31 “When the Son of Man comes in his glory, and all the angels with him, then he will sit on the throne of his glory. 32 All the nations will be gathered before him, and he will separate people one from another as a shepherd separates the sheep from the goats, 33 and he will put the sheep at his right hand and the goats at the left. 34 Then the king will say to those at his right hand, ‘Come, you that are blessed by my Father, inherit the kingdom prepared for you from the foundation of the world; 35 for I was hungry and you gave me food, I was thirsty and you gave me something to drink, I was a stranger and you welcomed me, 36 I was naked and you gave me clothing, I was sick and you took care of me, I was in prison and you visited me.’ 37 Then the righteous will answer him, ‘Lord, when was it that we saw you hungry and gave you food, or thirsty and gave you something to drink? 38 And when was it that we saw you a stranger and welcomed you, or naked and gave you clothing? 39 And when was it that we saw you sick or in prison and visited you?’ 40 And the king will answer them, ‘Truly I tell you, just as you did it to one of the least of these who are members of my family,[a] you did it to me.’ 41 Then he will say to those at his left hand, ‘You that are accursed, depart from me into the eternal fire prepared for the devil and his angels; 42 for I was hungry and you gave me no food, I was thirsty and you gave me nothing to drink, 43 I was a stranger and you did not welcome me, naked and you did not give me clothing, sick and in prison and you did not visit me.’ 44 Then they also will answer, ‘Lord, when was it that we saw you hungry or thirsty or a stranger or naked or sick or in prison, and did not take care of you?’ 45 Then he will answer them, ‘Truly I tell you, just as you did not do it to one of the least of these, you did not do it to me.’ 46 And these will go away into eternal punishment, but the righteous into eternal life.”
I just want to be a sheep
A few years ago, I was working as a church administrator in uptown Waterloo. Our neighbour on one side was the Liquor Store, and on the other side, was a well known funeral home …. not sure if there is any significance or hidden message in the positioning of the buildings, but it did make for some interesting traffic ….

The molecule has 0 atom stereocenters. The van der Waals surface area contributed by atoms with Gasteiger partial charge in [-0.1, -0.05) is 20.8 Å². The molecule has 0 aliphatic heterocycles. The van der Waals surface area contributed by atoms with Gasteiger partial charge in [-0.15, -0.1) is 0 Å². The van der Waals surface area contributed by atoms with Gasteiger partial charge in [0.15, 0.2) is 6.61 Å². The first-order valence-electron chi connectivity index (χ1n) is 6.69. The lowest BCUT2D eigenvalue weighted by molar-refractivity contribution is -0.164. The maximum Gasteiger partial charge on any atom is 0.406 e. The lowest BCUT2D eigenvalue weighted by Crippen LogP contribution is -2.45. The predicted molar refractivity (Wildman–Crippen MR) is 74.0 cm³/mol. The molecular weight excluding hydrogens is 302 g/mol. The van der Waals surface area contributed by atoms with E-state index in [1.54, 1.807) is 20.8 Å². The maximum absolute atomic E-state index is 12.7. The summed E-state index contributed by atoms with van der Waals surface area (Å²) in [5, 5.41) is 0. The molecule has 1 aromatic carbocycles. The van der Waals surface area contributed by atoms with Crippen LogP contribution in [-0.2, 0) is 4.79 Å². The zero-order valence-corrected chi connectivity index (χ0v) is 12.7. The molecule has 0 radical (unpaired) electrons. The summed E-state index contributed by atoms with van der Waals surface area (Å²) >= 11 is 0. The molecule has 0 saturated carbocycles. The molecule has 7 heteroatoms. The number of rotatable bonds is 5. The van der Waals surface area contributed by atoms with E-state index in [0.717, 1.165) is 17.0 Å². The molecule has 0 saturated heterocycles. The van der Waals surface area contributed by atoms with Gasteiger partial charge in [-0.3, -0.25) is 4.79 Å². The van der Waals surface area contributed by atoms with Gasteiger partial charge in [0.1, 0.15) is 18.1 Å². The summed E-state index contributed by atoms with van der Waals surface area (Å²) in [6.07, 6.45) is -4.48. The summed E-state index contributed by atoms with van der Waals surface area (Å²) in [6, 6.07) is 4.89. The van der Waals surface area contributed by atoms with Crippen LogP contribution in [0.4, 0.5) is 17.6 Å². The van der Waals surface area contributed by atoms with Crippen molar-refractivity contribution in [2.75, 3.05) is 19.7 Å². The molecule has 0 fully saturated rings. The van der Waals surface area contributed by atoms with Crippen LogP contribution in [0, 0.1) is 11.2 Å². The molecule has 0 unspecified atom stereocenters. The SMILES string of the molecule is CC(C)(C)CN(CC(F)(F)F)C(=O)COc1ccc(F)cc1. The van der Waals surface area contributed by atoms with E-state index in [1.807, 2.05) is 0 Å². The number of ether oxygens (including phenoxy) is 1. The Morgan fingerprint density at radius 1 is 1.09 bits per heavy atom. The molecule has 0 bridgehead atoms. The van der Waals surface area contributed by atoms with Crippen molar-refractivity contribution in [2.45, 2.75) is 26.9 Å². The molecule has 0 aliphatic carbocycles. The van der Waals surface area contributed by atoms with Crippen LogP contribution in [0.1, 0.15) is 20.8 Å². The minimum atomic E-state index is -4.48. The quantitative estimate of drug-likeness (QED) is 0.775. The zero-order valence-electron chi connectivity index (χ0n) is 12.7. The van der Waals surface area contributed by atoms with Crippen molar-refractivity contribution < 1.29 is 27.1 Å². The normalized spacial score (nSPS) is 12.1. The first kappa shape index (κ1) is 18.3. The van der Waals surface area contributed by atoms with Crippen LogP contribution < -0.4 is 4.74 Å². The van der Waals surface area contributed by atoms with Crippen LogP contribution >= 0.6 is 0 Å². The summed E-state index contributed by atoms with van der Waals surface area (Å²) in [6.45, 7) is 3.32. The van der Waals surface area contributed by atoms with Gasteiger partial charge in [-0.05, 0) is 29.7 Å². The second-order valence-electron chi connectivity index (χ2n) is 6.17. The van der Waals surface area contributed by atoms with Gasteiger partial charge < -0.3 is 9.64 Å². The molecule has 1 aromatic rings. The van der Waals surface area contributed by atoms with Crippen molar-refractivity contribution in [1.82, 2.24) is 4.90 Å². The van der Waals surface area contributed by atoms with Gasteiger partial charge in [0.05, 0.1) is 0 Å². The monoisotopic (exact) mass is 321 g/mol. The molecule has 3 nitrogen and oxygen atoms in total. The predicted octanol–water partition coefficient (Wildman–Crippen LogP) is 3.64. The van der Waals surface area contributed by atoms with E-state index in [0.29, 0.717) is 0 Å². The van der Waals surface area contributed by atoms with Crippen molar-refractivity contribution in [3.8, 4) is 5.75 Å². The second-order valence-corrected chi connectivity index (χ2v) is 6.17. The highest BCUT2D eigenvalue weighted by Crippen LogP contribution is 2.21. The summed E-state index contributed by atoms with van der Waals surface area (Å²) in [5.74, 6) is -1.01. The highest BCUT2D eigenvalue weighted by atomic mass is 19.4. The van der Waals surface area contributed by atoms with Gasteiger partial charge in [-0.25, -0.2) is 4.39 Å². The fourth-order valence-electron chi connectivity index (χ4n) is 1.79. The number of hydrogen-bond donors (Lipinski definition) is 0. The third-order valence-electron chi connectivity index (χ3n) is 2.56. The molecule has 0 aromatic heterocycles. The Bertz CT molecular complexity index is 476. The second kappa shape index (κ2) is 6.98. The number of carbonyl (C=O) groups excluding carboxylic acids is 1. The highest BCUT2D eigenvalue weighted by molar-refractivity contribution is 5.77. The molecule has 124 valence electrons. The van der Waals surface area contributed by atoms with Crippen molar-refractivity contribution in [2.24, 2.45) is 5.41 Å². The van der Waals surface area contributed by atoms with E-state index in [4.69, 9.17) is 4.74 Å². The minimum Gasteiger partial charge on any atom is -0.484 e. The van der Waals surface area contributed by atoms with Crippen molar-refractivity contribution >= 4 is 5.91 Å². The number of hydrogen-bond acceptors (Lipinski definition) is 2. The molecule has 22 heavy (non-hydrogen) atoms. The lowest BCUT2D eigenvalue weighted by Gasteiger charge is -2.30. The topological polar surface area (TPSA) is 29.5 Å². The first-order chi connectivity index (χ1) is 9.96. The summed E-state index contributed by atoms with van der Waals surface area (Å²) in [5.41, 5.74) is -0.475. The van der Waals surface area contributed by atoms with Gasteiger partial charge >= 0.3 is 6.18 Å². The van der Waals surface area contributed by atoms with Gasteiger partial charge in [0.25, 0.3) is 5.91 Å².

Between the church building and the Liquor Store was wide laneway leading to a fairly large, open parking lot. Between that, and the well kept church grounds, albeit small, the location was somewhat of a drawing card for panhandlers.
After I’d been there about a year, I started noticing 2 people in particular who became our ‘regulars’ … I’ll call them Amy and Albert. Albert always sat against the building of the LCBO, and Amy sat just on the edge of the church grounds.
I don’t honestly know if either of them was homeless, but given the number of hours they hung out around the church each day, it was fairly obvious that neither of them was employed.
Now, when I say I ‘noticed’ them, I mean that in the most basic sense.
I realized they were there. And that’s about it.
I would make brief eye contact, sometimes ….and I’d smile … but I didn’t make any real effort to interact with them in any way beyond that.
Some of my responsibilities at the church gave me the opportunity several times a week to walk down to bank, or to the postal outlet, or to the hardware store down the street to pick up supplies for the custodian. … and each little jaunt outside meant I passed by both Albert on one side of the lane, and Amy on the other.
It wasn’t long before I realized that almost every time someone walked by either one of them, they spoke. Maybe just “hello”, or “good morning Ma’am”, or “have a nice day today”. The first few times, I responded – with some hesitation … cause, secretly, I was waiting for the ‘ask’ … spare change?
But it never came. Not once, from either of them.
Now this went on for a little while and one day on my return from the bank I noticed that Amy had what looked to a small basket in front of her and a small pile of stones that were maybe about the size of an egg. As I got closer, I found myself quickly scanning the church grounds because part of the landscaping was small rocks, and I wasn’t sure where else Amy would have gotten those rocks, or what it was she was planning to do with them.
And there, in the garden along the church wall, was my answer. Along the edge of the garden … small rocks, each one colourfully decorated with hearts, or flowers, or simple messages like “Bless You”. I walked up to take a closer look, and I couldn’t help but smile. I turned to Amy and asked, “Did you do these?”